Moody’s confirms Russia’s Ba1 sovereign rating, outlook negative

Moody's confirms Russia's Ba1 sovereign rating, outlook negative
Moody's Investors Service on Friday confirmed Russia's Ba1 government bond and issuer ratings, concluding the review for downgrade that was initiated on March 4, 2016, and assigned a negative rating outlook.

The driver for Moody’s decision to confirm Russia’s current Ba1 rating relates to the economy’s demonstrated resilience to the renewed drop in oil prices, which has been facilitated by exchange rate flexibility and the authorities’ additional fiscal adjustments, UNIAN reports.

The new oil price fall did not add lasting headwinds to the economy, inflation or financial stability, with growth taking only a brief and quite mild additional hit. While the ruble initially depreciated by around 15% in January when oil prices dropped, it has since strengthened in line with the subsequent recovery in oil prices and declining inflation, leading to limited economic disruption.

Another sign of the economy’s resilience is that inflation continued to fall despite the temporary fall in the exchange rate. Year-on-year inflation subsided to 7.3% in March – compared to 12.9% at the end of 2015 – mainly owing to base effects from the same period of 2015. We expect end-year inflation to be around the same level, assuming relative stability in the exchange rate and the maintenance of tight monetary policy, and to decline further in 2017 to about 5% by the end of 2017. The central bank has demonstrated its commitment to containing inflation, keeping its policy rate at 11% since last July to anchor inflation expectations, and we expect any loosening to be gradual in light of still-high inflation expectations.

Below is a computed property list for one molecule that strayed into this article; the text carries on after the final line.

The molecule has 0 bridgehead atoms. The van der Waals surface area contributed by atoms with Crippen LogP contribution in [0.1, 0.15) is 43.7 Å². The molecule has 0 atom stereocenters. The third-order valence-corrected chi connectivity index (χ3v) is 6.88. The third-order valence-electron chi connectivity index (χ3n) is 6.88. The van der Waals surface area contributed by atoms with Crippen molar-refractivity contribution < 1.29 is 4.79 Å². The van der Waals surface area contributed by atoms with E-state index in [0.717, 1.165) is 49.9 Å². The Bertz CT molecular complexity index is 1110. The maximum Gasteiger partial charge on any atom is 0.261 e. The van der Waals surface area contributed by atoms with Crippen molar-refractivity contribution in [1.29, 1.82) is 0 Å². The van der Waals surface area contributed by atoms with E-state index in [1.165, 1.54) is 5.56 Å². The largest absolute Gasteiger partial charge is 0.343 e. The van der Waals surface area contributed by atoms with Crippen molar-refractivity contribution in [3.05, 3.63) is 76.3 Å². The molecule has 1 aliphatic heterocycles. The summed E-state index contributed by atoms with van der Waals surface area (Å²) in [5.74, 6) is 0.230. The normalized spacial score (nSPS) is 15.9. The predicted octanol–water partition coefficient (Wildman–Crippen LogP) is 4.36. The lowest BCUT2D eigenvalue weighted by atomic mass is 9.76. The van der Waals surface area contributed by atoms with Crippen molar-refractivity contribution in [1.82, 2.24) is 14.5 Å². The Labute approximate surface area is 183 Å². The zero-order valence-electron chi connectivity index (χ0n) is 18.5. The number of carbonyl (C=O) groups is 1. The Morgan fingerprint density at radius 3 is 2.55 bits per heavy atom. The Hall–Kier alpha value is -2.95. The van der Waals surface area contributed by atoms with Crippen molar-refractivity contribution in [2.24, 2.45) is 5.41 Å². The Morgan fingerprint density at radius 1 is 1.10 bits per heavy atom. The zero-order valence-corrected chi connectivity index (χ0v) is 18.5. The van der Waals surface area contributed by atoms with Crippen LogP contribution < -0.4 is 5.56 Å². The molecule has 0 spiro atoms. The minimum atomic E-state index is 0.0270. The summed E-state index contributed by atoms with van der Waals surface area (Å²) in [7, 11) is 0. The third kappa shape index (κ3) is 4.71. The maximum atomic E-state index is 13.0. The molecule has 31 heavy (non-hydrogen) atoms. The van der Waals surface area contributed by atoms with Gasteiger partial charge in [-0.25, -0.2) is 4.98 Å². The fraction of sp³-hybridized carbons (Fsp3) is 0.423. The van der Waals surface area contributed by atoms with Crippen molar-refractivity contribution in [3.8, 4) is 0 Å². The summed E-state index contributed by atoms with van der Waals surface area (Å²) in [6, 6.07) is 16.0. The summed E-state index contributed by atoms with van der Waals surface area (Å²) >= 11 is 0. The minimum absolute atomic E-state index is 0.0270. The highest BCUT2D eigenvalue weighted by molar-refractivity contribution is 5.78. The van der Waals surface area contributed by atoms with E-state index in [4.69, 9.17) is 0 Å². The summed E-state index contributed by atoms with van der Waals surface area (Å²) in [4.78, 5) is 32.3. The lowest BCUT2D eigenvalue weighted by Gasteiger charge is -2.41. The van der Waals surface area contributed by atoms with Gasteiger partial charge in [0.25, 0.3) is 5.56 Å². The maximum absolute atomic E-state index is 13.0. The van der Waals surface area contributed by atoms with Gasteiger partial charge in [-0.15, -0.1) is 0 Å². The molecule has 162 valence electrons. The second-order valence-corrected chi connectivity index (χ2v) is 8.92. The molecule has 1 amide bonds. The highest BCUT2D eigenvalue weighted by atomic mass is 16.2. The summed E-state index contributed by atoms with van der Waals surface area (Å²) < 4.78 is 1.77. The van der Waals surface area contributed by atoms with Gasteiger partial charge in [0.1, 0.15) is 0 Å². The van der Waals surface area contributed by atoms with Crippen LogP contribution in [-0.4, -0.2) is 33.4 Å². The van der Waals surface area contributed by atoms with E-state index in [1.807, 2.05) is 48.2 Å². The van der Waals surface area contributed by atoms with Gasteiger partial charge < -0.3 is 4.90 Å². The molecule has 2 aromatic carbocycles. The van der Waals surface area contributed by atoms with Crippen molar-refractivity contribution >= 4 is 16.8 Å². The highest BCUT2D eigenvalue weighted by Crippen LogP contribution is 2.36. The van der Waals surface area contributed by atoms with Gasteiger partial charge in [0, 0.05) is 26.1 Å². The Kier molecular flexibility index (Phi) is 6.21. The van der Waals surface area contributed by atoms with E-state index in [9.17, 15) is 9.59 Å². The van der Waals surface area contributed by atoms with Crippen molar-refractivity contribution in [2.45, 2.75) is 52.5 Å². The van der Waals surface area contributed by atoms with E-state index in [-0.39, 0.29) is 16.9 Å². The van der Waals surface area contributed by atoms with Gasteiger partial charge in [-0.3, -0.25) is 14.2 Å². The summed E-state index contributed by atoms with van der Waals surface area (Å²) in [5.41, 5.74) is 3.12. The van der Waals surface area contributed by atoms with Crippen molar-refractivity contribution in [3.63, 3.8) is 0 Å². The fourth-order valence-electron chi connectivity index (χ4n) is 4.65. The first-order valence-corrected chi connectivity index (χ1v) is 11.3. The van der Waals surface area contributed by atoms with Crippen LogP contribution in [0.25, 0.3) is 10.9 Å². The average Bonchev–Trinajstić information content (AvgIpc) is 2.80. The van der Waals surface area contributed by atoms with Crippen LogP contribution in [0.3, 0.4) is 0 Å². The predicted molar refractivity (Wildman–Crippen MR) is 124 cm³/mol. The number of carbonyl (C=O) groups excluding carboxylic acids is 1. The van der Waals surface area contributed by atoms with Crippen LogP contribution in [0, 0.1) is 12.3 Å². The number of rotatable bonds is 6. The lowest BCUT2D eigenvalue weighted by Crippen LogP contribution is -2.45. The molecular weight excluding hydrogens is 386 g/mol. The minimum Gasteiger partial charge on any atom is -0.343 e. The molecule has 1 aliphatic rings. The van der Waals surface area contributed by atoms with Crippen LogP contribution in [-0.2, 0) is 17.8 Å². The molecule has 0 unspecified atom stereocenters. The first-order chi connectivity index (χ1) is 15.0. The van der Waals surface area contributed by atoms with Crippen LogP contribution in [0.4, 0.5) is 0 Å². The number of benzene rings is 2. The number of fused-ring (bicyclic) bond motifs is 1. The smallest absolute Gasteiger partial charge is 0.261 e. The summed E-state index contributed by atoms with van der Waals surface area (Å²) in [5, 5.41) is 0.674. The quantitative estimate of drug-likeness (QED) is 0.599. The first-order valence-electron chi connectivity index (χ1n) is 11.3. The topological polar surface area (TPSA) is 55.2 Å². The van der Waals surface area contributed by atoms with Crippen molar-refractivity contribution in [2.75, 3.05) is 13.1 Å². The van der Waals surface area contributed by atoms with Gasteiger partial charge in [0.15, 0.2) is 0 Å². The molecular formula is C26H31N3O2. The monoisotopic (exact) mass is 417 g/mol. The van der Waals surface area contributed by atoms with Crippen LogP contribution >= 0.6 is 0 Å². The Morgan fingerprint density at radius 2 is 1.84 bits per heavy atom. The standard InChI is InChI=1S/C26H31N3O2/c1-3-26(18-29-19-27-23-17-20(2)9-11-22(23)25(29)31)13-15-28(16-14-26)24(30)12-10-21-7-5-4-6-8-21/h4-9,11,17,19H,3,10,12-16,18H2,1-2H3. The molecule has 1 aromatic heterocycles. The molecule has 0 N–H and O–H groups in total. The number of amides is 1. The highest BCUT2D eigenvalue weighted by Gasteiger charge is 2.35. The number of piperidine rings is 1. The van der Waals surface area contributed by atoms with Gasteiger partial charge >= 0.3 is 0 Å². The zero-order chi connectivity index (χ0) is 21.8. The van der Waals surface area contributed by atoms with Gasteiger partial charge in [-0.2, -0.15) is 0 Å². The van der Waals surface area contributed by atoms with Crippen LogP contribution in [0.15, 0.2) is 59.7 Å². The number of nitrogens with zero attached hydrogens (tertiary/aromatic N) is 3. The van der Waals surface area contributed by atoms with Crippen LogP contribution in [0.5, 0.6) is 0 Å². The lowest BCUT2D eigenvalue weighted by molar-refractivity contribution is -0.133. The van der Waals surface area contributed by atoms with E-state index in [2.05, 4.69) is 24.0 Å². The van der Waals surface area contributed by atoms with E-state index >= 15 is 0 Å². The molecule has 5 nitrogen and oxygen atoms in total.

The negative outlook reflects the likely further erosion of the government’s fiscal savings in the context of Moody’s medium-term projections for oil prices. Moreover, a set of policies that would address the economy’s low growth potential has been slow to emerge, while the election calendar over the next two years will likely interfere with the implementation of politically unpopular reforms that could achieve a more fundamental budget consolidation.

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